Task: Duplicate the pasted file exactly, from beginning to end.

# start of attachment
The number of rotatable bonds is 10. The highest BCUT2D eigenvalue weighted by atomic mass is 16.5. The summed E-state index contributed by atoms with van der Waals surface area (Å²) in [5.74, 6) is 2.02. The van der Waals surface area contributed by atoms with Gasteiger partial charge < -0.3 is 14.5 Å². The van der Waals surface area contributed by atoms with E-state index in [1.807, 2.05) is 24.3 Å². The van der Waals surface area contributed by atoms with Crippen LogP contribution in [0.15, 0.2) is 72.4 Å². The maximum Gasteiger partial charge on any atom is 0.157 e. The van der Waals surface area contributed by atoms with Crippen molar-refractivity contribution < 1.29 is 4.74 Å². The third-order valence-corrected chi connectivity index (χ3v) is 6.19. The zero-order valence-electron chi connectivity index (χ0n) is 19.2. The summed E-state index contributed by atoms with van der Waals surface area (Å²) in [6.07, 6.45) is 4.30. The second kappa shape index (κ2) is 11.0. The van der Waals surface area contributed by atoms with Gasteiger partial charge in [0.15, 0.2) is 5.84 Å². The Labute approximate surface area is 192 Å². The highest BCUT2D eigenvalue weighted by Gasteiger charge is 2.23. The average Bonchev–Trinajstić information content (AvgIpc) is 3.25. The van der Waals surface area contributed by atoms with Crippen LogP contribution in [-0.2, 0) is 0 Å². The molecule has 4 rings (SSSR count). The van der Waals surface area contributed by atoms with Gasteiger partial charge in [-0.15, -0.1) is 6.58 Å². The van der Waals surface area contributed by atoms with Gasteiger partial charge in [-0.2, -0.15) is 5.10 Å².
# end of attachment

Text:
The number of rotatable bonds is 10. The highest BCUT2D eigenvalue weighted by atomic mass is 16.5. The summed E-state index contributed by atoms with van der Waals surface area (Å²) in [5.74, 6) is 2.02. The van der Waals surface area contributed by atoms with Gasteiger partial charge < -0.3 is 14.5 Å². The van der Waals surface area contributed by atoms with E-state index in [1.807, 2.05) is 24.3 Å². The van der Waals surface area contributed by atoms with Crippen LogP contribution in [0.15, 0.2) is 72.4 Å². The maximum Gasteiger partial charge on any atom is 0.157 e. The van der Waals surface area contributed by atoms with Crippen molar-refractivity contribution < 1.29 is 4.74 Å². The third-order valence-corrected chi connectivity index (χ3v) is 6.19. The zero-order valence-electron chi connectivity index (χ0n) is 19.2. The summed E-state index contributed by atoms with van der Waals surface area (Å²) in [6.07, 6.45) is 4.30. The second kappa shape index (κ2) is 11.0. The van der Waals surface area contributed by atoms with Gasteiger partial charge in [0.15, 0.2) is 5.84 Å². The Labute approximate surface area is 192 Å². The highest BCUT2D eigenvalue weighted by Gasteiger charge is 2.23. The average Bonchev–Trinajstić information content (AvgIpc) is 3.25. The van der Waals surface area contributed by atoms with Crippen LogP contribution in [-0.2, 0) is 0 Å². The molecule has 4 rings (SSSR count). The van der Waals surface area contributed by atoms with Gasteiger partial charge in [-0.15, -0.1) is 6.58 Å². The van der Waals surface area contributed by atoms with Gasteiger partial charge in [-0.2, -0.15) is 5.10 Å².